How African Countries Compare to One Another

scoring africa

The African continent is home to 54 countries ranging from prosperous ones to countries that are plagued by violence and extreme poverty.

The chart above shows how African countries compare with one another, taking into account different indicators such as human rights, education, the state of the economy, political stability, the diversity and size of its population, and access to healthcare.

Countries with the highest score (best) include Mauritius, South Africa, and Seychelles. Countries with the lowest score (worst) include Somalia and Chad. In between these two extremes there are a wide range of countries performing well in some areas, and not so well in others.

Source: PolicyMic: This Awesome Interactive Map Will Make You Think Twice About Africa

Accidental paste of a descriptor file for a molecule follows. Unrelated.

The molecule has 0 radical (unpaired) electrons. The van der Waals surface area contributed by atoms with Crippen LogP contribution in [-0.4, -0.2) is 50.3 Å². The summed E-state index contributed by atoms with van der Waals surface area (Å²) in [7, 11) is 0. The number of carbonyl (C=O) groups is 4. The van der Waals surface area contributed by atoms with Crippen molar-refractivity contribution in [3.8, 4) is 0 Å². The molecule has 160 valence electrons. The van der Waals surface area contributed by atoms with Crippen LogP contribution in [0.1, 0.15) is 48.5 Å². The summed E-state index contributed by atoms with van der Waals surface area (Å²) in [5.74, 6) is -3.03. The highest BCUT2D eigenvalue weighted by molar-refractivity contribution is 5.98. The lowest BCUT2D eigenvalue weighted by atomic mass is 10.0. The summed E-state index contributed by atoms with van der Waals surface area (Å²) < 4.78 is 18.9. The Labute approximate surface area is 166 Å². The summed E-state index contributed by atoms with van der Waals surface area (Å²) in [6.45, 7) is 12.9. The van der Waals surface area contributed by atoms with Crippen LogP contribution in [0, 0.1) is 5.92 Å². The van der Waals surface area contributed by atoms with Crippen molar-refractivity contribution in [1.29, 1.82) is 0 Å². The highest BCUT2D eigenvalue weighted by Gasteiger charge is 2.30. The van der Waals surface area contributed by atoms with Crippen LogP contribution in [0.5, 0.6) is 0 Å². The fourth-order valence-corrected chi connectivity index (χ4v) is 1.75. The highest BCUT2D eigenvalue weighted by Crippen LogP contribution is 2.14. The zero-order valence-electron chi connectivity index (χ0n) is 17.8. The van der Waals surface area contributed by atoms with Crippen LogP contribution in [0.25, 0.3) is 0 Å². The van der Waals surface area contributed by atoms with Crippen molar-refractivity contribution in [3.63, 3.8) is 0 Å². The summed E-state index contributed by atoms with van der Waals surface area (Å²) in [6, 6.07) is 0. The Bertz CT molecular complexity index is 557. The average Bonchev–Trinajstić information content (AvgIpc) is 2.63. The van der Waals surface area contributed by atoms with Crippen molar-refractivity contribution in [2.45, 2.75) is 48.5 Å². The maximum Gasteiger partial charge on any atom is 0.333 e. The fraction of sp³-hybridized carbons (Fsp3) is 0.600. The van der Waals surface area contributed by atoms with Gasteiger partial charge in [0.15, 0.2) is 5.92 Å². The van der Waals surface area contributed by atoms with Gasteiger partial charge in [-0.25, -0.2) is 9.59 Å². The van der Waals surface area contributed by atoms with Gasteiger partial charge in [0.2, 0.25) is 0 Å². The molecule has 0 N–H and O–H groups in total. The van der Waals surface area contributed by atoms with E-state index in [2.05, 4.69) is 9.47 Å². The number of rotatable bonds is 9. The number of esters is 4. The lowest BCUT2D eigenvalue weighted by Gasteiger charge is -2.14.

Human Development Index 2012

The Human Development Index (HDI) is a composite measure that includes three indicators: life expectancy at birth, level of education attained, and income. The HDI is an alternative to the purely economical GDP, that quantifies economic growth only. Thus, the HDI provide a way to gauge the development of a country. The HDI for 2012 includes 187 countries.

The HDI ranks countries according to their degree of development using a scale from 0 to1, 0 being the least developed and 1 being the most developed country.

In the HDI map above, published by the Brazilian media site Globo.com we find that Norway has a score of 0.955, ranking number one as the most developed country (color green). Norway is followed by Australia, the U.S., the Netherlands, Germany, New Zealand, among others.

At the other end of the spectrum we find the least developed nations (color purple), including the majority of African nations, Pakistan, Afghanistan, Myanmar, Bangladesh, Nepal, and Papua New Guinea.